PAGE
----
...he had absolutely no problem whatsoever with getting others blacklisted. (See here: If they dared to tell the truth about the horrible conditions in the USSR, as Arthur Koestler did, Trumbo was all for bouncing them out of Hollywood and making sure they never worked there. And bragged about his successses. In print. Because, another detail that got left out, he actually was a member of the CPUSA, and not a benign, starry-eyed, idealistic one, either. So he's sort of the Ty Cobb of screenwriters --- unquestionably talented, and a lousy human being.

  • June 5, 2008, 4:25 p.m. CST

    From this...

    by Whitemouse

    Review alone, I'm going to look for this movie...

  • June 5, 2008, 6:18 p.m. CST


    by KneelBeforeZod1


  • June 5, 2008, 6:41 p.m. CST

    egregious omissions

    by Carey N.

    Missing Cool Hand Luke is pretty embarrassing, but I'd say that failing to see Rio Bravo and Point Blank is just as bad. Both are amazing, iconic, badass flicks.

  • June 5, 2008, 7:10 p.m. CST

    Great stuff

    by Lance4431

    This is a great movie. Look out for Russ Tamblyn as the younger version of Dall (he was Riff in West Side Story and Laura Palmer's nutjob psychologist in Twin Peaks).

  • June 5, 2008, 7:18 p.m. CST


    by Lance4431

    Didja ever see Class of 1984? B-movie of the best. I'm sure Tarantino either loves it or would love it.

  • June 5, 2008, 9:21 p.m. CST

    An interesting fact about the bank robbing shot.

    by rbatty024

    As you mentioned it's a single shot that lasts for five minutes. They actually had to cut out the back of the car to put the camera there. Then, because the budget was so low only the principle actors knew a scene was being shot. When John says I hope we can find a spot, he's not speaking in character. There really was a chance they wouldn't find a parking spot. Apparently you can hear a lady calling for the police and it's not an actor, it's a real life bystander. <p> Anyway, it's a great fucking movie. One of my favorite noirs. Bonnie and Clyde owes a lot to Gun Crazy. Trumbo really is a genius.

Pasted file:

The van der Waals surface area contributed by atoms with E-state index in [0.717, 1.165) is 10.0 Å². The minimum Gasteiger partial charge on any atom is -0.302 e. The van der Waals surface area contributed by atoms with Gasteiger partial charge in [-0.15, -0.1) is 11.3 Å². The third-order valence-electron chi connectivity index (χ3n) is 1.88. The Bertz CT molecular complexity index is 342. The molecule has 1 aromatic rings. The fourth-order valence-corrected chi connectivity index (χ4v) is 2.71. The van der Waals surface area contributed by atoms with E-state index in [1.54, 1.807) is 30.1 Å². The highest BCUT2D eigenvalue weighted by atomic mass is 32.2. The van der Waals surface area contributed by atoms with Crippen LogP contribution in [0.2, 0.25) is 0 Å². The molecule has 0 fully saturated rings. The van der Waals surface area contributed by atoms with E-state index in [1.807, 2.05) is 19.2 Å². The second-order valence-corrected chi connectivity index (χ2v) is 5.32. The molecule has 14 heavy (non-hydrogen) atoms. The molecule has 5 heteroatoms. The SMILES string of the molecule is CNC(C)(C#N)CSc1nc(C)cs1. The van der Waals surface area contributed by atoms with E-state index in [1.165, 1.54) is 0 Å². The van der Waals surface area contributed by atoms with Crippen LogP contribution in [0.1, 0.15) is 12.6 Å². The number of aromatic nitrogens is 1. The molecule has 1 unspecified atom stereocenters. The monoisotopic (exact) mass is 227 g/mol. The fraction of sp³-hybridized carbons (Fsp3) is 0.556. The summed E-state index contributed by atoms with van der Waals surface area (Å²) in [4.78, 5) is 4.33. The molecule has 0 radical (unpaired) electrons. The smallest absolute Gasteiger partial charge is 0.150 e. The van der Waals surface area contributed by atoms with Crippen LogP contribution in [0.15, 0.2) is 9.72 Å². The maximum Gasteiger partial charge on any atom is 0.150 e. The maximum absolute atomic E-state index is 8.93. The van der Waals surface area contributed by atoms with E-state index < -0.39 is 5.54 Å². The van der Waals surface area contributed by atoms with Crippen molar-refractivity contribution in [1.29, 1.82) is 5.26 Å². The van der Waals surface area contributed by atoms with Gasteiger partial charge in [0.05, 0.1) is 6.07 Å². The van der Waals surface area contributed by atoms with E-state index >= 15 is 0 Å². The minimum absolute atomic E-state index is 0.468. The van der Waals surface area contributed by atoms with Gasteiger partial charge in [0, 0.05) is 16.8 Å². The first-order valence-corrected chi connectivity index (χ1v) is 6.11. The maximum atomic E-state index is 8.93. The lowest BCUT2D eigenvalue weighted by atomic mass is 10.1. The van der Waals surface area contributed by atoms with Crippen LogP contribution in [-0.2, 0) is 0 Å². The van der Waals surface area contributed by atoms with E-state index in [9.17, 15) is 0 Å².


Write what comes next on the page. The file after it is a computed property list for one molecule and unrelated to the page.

• June 5, 2008, 10:50 p.m. CST

    Peggy Cummins is SMOKIN' in Gun Crazy

    by Nasty In The Pasty

    And the backseat camera shot is like a proto-Children Of Men. Excellent film. Saw it for the first time recently, and it absolutely kicks ass.

  • June 6, 2008, 2:14 a.m. CST

    Nice job, Quint!

    by My friends call me Killjoy

    I will be seeing GUN CRAZY very soon. Thanks for doing this. I think a lot of people might see some of these movies because of the discussion in this column.

  • June 6, 2008, 2:20 a.m. CST

    now this movie they can remake

    by bacci40

    not fucking "my fair lady" please god...let this project fall apart

  • June 6, 2008, 8:07 a.m. CST

    At last

    by NedNederlander

    after following this site for a long time, rarely commenting, here's something to get me interested again, it's great to see discussion going on about classic movies, rather than hearing just about what movie we will/should go see or nerd out on etc. Keep up the good work Quint.

  • June 6, 2008, 8:37 a.m. CST


    by Quint

    That's the hope... These last couple I've been a little absent on in the talkbacks... posted this one right before going to sleep for 12 hours, recovering from about 45 hours of travel in less than 7 days. My internal clock is a little f'd in the a.<BR><BR>Never So Few is written and is coming up within the hour. It's a pretty cool flick.<BR><BR>Killjoy, I'd love it if this column turned some people onto some movies... that's kind of the reason why I'm not just hitting all the big stuff I haven't seen in one fell swoop. I've seen a ton of movies, but there are maybe a handful of films I'd count as embarrassing on the list. But I like peppering them in and kind of coming to them fluidly, like I will with Rio Bravo, hitting it because of following Dean Martin over from SOME CAME RUNNING... That also forces me to watch some of the more obscure movies and be surprised. I'm having fun with it so far and I'm glad to have some regulars following along.

  • June 6, 2008, 11:06 p.m. CST

    Re: Leobloom.

    by rbatty024

    Film Noir had its heyday in the forties. Unfortunately most 1950's film noir feels more or less derivative. Check out Kiss Me Deadly of 1955, widely regarded as the last film noir of its era. If they made a prequel to Crystal Skull then maybe they could have a film noir feel. I'm reminded of Dead Men Don't Wear Plaid, the superb Steve Martin film noir comedy. It was film noir and it had Nazis. Great parody.

  • June 7, 2008, 5:48 a.m. CST

    Gun Crazy

    by Knuckleduster

    What a great way to start a movie. Feels like you don't get that anymore nowadays. I wish Noir would make more of a comeback, especially period Noir. And I'm not talking about shit like The Black Dahlia.

  • June 7, 2008, 7:55 a.m. CST

    Fuck you Lovefilm

    by jpdisco

    This is becoming a recurring theme...

  • July 5, 2008, 10:53 p.m. CST